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Paradox of Treasury economic forecast for budget 2009

The Treasury forecast of economic growth over the next 10 years or so has been the source of considerable controversies. Most economists familiar with economic forecast have questioned the assumption of above trend growth for six or so consecutive years or would do so if they were asked about this issue. The government, especially the PM and the Treasurer have been busily defend the forecast and say they are conservative forecast. Having listened to government ministers’ spins, people are left wondering what a “normal”, as compared to conservative, forecast would look like and how high the assumed growth rates would be. Treasury head, Ken Henry also came out to the defence of his department’s forecast.

There are reasons for both sides to argue why they think they are correct. But which side can or will win the debate remains to be seen. It seems that it is a paradox when one tries to understand the Treasury forecast.

The first paradoxical aspect regards Treasury’s forecasts during the booming years prior to the recession. Treasury had often been criticised for consistently underestimate government revenue in the years prior to the current recession and the turn of government fortune in revenue collections. Some cynics have said that may have been deliberately done so that the government did not know they would have more money available to spend and most possibly to spend unwisely. On the other hand, many others have said that it purely reflected that Treasury forecasters had not adopted “rational expectations” and only were used to adaptive expectations, so they move a little according to the changes shown in the previous year but were consistently left behind the trend at that time.

The second paradoxical aspect is related to whether Treasury is conservative. Treasury is generally a conservative body with many conservative and cool heads. In this regard, it has been seen by some as a bunch of dull economists who lack imagination and creativity. They would follow conventions whenever possible. The facts shown in the last paragraph regarding its forecast records in that period also seemingly support that notion of conservatism. But the current forecast used in the government 2009 budget looks nothing but conservative and conventional. The conventional method for making growth assumptions was changed. The assumed growth rates are above the normally assumed trend growth rate. It is paradoxical or astonishing to many.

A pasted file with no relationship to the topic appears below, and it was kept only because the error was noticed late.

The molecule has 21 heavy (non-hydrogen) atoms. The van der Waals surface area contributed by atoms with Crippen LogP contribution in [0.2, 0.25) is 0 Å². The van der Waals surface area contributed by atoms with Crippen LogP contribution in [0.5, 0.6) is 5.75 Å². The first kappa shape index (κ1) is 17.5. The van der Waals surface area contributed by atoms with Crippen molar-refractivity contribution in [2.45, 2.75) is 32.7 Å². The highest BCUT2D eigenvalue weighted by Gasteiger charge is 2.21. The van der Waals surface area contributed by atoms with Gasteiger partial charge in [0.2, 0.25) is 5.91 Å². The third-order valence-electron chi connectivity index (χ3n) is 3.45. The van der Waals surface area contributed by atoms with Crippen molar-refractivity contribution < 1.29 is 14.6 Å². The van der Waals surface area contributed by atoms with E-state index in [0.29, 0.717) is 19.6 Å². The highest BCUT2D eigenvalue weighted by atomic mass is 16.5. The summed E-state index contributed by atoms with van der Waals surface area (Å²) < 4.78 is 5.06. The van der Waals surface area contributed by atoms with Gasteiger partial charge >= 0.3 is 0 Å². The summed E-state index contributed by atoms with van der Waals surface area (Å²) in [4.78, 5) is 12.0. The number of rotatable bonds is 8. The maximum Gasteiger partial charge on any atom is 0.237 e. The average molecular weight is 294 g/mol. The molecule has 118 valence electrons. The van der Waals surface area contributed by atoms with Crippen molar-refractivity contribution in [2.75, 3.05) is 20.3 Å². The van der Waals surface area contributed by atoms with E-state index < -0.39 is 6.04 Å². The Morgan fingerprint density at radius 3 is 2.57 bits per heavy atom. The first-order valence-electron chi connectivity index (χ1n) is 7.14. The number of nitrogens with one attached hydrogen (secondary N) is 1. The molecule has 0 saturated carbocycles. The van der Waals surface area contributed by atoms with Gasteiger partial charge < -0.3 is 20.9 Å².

The third paradoxical aspect concerns the consideration of the likely future external environment. One would think that Treasury has been very experienced in economic forecasting and has considerable expertise in analysing the likely that vital environment, given the pivotal role of that external environment to Australia exports and growth. They would carefully consider the most of the important factors such as the features of this great recession and its implications for world economic growth in the near to media future growth, the likely and imminent international adjustments in savings and consumption in world’s largest economies, the likely course of China’s growth in its demand for minerals. But Henry’s speech or at least the reported part did not appear to support the belief that Treasury had done so in preparing its economic forecast for the next decade, a fairly long time for budgetary forecast. No wonder people would feel perplexed or bewildered.

There may be other aspects to this paradox. People have to wonder whether these are just coincidences or they really smell bad. But anyone who thinks this paradox can be resolved any time soon will run the risk of being seriously naïve.

If Treasury's advices supported the government's two cash handouts in the last six months or so, they would have considered the famous paradox of thrift in those deliberations. Those would certainly preceded this Treasury forecast paradox!

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